HONOLULU (HawaiiNewsNow) - Governor Neil Abercrombie learned on Sunday night that Senator Daniel Inouye's health was turning for the worst. On Monday, the Governor became emotional while talking about the loss of a friend and colleague.
"While we may have known time and fate would decree this taking place, that he would not be with us forever, that none the less the actuality and reality is about to set in. He made clear to me in a communication to me of his love and affection for us all," said Governor Neil Abercrombie.
The Governor was scheduled to talk about the state's biennium budget, instead the entire news conference was about the passing of Hawaii's most influential voice.
"I had the opportunity to speak with Irene just before coming before you. She expressed her love and affection for all of us and she asked for the opportunity to prepare for all of us to say our goodbyes," said Governor Abercrombie. "My understanding is that while his faculties were entirely intact, physically he began to shut down."
Governor Neil Abercrombie has worked with Senator Dan Inouye since his first stint in Washington in the 1980's. Abercrombie will have the final say on picking the Senator's successor.
"As to what will take place in regard to what is to come, and what is to transpire with regard to the Senator's passing, all in good time, all in good time," said Governor Abercrombie.
"There will never be another Dan Inouye. By God when Dan Inouye spoke you knew it was a member of the United States Senate. I don't suppose that there is any such thing as the voice of God but I have an idea if God had to pick someone to speak for him it would have been Dan Inouye," said Governor Abercrombie.
Honolulu Mayor Elect Kirk Caldwell met his wife while working in Senator Inouye's Washington D.C. office. He called it the best gift he could have received. He also said Inouye was an incredible boss.
"It's a loss that you can't measure it. I equate it to the sun going out. We all feel the gravitational pull of Senator Inouye, all of us in this state. He's held things together in a lot of different ways. That sun has gone out and it's going to take some adjusting for all of us. We're going to see long term impacts but for me there is no greater American hero. His story is a story of America at its best," said Caldwell.
Caldwell also recalled his last conversation with Senator Inouye on election night.
"He came and wished me luck. I have a picture in my campaign headquarters office. He looks healthy, he's smiling and just yesterday I was looking at that picture and said he's going to be okay. He's going to recover. So I was really shocked when I heard the news this morning," said Caldwell.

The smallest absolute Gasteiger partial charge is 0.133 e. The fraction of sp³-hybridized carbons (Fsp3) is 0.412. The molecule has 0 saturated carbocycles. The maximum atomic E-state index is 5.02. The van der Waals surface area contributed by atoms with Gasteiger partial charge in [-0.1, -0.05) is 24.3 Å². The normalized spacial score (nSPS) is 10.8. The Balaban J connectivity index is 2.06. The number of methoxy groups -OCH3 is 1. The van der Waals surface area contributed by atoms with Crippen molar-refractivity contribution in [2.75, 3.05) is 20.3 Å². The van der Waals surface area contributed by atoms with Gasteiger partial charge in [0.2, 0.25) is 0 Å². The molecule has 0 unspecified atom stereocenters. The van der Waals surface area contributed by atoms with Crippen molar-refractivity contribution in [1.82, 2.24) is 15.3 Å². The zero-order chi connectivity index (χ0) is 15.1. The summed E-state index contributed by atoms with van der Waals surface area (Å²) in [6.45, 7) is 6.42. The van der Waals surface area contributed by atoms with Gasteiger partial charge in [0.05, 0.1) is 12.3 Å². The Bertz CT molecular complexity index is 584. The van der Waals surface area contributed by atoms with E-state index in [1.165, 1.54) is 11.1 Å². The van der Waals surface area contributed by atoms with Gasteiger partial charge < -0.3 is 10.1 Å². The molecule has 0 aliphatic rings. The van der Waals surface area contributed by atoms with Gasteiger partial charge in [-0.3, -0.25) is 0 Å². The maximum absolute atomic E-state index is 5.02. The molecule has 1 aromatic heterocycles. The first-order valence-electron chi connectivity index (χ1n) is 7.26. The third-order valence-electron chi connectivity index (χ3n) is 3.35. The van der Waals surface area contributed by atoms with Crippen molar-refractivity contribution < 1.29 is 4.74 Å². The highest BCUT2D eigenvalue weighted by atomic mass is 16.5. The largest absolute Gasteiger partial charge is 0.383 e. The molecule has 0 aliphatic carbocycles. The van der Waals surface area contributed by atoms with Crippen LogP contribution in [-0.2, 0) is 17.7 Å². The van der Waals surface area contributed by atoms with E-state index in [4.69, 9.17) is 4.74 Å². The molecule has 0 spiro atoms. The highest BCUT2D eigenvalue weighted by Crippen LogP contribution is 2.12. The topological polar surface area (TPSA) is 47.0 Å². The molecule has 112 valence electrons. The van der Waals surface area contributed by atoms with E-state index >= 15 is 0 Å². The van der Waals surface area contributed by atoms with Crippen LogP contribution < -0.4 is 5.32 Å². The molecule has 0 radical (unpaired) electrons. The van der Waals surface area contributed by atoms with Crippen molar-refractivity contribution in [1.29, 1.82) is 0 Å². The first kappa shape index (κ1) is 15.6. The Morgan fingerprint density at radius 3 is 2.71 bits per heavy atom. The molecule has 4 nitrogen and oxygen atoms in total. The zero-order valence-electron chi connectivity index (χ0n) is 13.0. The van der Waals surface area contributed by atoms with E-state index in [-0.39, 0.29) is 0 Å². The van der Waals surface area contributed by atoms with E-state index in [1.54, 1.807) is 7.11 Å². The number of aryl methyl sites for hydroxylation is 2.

State House Speaker Calvin Say says Hawaii should pay tribute to Inouye for all that he made happen for the people in the state.
"For the community as a whole every ethnic group should put on a service for him. The restoration of Mookini Heiau on the Big Island, to the Japanese Cultural Center to the Filipino Community Center, all of the non-profits he has helped they really should come out to support him and remember his legacy and contributions to the people of the state," said Say. "It's with a deep heart we losing a major major iconic legacy, a person of 60 plus years in public service and young kids today do not even realize what a hero he was during war and peace."
Current State House Republican leader Aaron Ling Johanson was chosen by Inouye for a U.S. Senate Youth Scholar Program back in 1998 and says Inouye is one of the last truly bipartisan politicians.
"I think everyone in the state of Hawaii is saddened by a huge loss for our state. He really was a statesman and in many ways I think he embodied the best of America and that's increasingly rare as we see so much partisanship especially in Washington DC. So I think Republicans, Democrats and people who don't politically affiliate are all saddened by the loss of Sen. Inouye," said Aaron Ling Johanson, (R) House Minority Leader.
State Republicans say if ever there were an issue that would get unanimous consent by lawmakers it would be finding a way to honor Senator Inouye with an appropriate tribute.
"If there was anything that would have unanimous consent its honoring a great man in our state and our nation's history and I don't think there is any question of unequivocal support by everyone in the House and Senate to honor him commensurate with his stature," said Johanson.
"His monument is that he was a Hawaii boy. He lived his life as a Hawaii boy. He was a local guy. He understood what Go for Broke meant. He valued every moment that faith decreed would be allowed him in this life until his last breath, literally he lived Aloha. His last word was Aloha," said Governor Abercrombie.
Senator Inouye started politics at the state level and lawmakers say people are invited to place flowers at the State Capitol rotunda which might be a bit easier than at his office in the federal building which requires people to go through security.